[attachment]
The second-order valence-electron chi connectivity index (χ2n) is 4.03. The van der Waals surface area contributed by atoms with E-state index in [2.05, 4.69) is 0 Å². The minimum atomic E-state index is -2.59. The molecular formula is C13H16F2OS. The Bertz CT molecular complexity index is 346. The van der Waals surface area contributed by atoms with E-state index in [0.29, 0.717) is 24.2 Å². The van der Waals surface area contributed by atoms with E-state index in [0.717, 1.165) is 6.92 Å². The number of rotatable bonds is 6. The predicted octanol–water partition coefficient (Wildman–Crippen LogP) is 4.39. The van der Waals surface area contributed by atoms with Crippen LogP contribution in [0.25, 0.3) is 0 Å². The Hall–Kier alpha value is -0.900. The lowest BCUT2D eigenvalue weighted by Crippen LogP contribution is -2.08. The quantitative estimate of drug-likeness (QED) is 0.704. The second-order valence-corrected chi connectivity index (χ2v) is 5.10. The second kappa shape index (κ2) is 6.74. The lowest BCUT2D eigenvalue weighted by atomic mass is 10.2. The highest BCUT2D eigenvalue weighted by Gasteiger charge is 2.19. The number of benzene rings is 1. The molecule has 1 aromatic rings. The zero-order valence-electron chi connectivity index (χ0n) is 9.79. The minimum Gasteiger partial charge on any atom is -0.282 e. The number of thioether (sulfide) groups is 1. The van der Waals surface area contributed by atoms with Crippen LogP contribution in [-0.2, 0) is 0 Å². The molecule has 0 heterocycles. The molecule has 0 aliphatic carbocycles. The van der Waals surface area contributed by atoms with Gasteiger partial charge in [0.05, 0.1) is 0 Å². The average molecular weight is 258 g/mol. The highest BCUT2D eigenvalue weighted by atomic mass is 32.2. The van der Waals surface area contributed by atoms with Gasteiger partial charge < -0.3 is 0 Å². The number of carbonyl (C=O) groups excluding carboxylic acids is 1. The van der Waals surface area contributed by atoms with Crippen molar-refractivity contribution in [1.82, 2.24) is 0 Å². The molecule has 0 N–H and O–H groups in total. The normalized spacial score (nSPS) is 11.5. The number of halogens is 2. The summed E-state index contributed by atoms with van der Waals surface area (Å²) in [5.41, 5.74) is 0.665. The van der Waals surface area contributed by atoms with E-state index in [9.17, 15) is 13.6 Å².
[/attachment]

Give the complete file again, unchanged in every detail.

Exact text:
The second-order valence-electron chi connectivity index (χ2n) is 4.03. The van der Waals surface area contributed by atoms with E-state index in [2.05, 4.69) is 0 Å². The minimum atomic E-state index is -2.59. The molecular formula is C13H16F2OS. The Bertz CT molecular complexity index is 346. The van der Waals surface area contributed by atoms with E-state index in [0.29, 0.717) is 24.2 Å². The van der Waals surface area contributed by atoms with E-state index in [0.717, 1.165) is 6.92 Å². The number of rotatable bonds is 6. The predicted octanol–water partition coefficient (Wildman–Crippen LogP) is 4.39. The van der Waals surface area contributed by atoms with Crippen LogP contribution in [0.25, 0.3) is 0 Å². The Hall–Kier alpha value is -0.900. The lowest BCUT2D eigenvalue weighted by Crippen LogP contribution is -2.08. The quantitative estimate of drug-likeness (QED) is 0.704. The second-order valence-corrected chi connectivity index (χ2v) is 5.10. The second kappa shape index (κ2) is 6.74. The lowest BCUT2D eigenvalue weighted by atomic mass is 10.2. The highest BCUT2D eigenvalue weighted by Gasteiger charge is 2.19. The number of benzene rings is 1. The molecule has 1 aromatic rings. The zero-order valence-electron chi connectivity index (χ0n) is 9.79. The minimum Gasteiger partial charge on any atom is -0.282 e. The number of thioether (sulfide) groups is 1. The van der Waals surface area contributed by atoms with Crippen LogP contribution in [-0.2, 0) is 0 Å². The molecule has 0 heterocycles. The molecule has 0 aliphatic carbocycles. The van der Waals surface area contributed by atoms with Gasteiger partial charge in [0.05, 0.1) is 0 Å². The average molecular weight is 258 g/mol. The highest BCUT2D eigenvalue weighted by atomic mass is 32.2. The van der Waals surface area contributed by atoms with Gasteiger partial charge < -0.3 is 0 Å². The number of carbonyl (C=O) groups excluding carboxylic acids is 1. The van der Waals surface area contributed by atoms with Crippen molar-refractivity contribution in [1.82, 2.24) is 0 Å². The molecule has 0 N–H and O–H groups in total. The normalized spacial score (nSPS) is 11.5. The number of halogens is 2. The summed E-state index contributed by atoms with van der Waals surface area (Å²) in [5.41, 5.74) is 0.665. The van der Waals surface area contributed by atoms with E-state index in [9.17, 15) is 13.6 Å².